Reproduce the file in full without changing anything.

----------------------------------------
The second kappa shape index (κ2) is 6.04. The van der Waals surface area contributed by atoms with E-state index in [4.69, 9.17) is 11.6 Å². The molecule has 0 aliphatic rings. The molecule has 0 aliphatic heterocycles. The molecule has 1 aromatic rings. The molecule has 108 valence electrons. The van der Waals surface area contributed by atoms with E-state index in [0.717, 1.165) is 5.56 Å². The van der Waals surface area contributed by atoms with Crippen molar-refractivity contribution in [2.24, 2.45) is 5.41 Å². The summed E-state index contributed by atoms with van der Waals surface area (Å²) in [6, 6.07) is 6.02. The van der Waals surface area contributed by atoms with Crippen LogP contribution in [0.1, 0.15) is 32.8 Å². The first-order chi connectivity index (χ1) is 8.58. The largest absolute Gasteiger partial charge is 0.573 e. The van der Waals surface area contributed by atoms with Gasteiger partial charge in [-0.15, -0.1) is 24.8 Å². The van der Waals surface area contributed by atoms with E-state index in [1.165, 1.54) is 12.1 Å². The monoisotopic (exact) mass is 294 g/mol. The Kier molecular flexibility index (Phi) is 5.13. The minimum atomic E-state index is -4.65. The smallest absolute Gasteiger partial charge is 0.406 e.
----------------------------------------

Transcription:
The second kappa shape index (κ2) is 6.04. The van der Waals surface area contributed by atoms with E-state index in [4.69, 9.17) is 11.6 Å². The molecule has 0 aliphatic rings. The molecule has 0 aliphatic heterocycles. The molecule has 1 aromatic rings. The molecule has 108 valence electrons. The van der Waals surface area contributed by atoms with E-state index in [0.717, 1.165) is 5.56 Å². The van der Waals surface area contributed by atoms with Crippen molar-refractivity contribution in [2.24, 2.45) is 5.41 Å². The summed E-state index contributed by atoms with van der Waals surface area (Å²) in [6, 6.07) is 6.02. The van der Waals surface area contributed by atoms with Crippen LogP contribution in [0.1, 0.15) is 32.8 Å². The first-order chi connectivity index (χ1) is 8.58. The largest absolute Gasteiger partial charge is 0.573 e. The van der Waals surface area contributed by atoms with Gasteiger partial charge in [-0.15, -0.1) is 24.8 Å². The van der Waals surface area contributed by atoms with E-state index in [1.165, 1.54) is 12.1 Å². The monoisotopic (exact) mass is 294 g/mol. The Kier molecular flexibility index (Phi) is 5.13. The minimum atomic E-state index is -4.65. The smallest absolute Gasteiger partial charge is 0.406 e.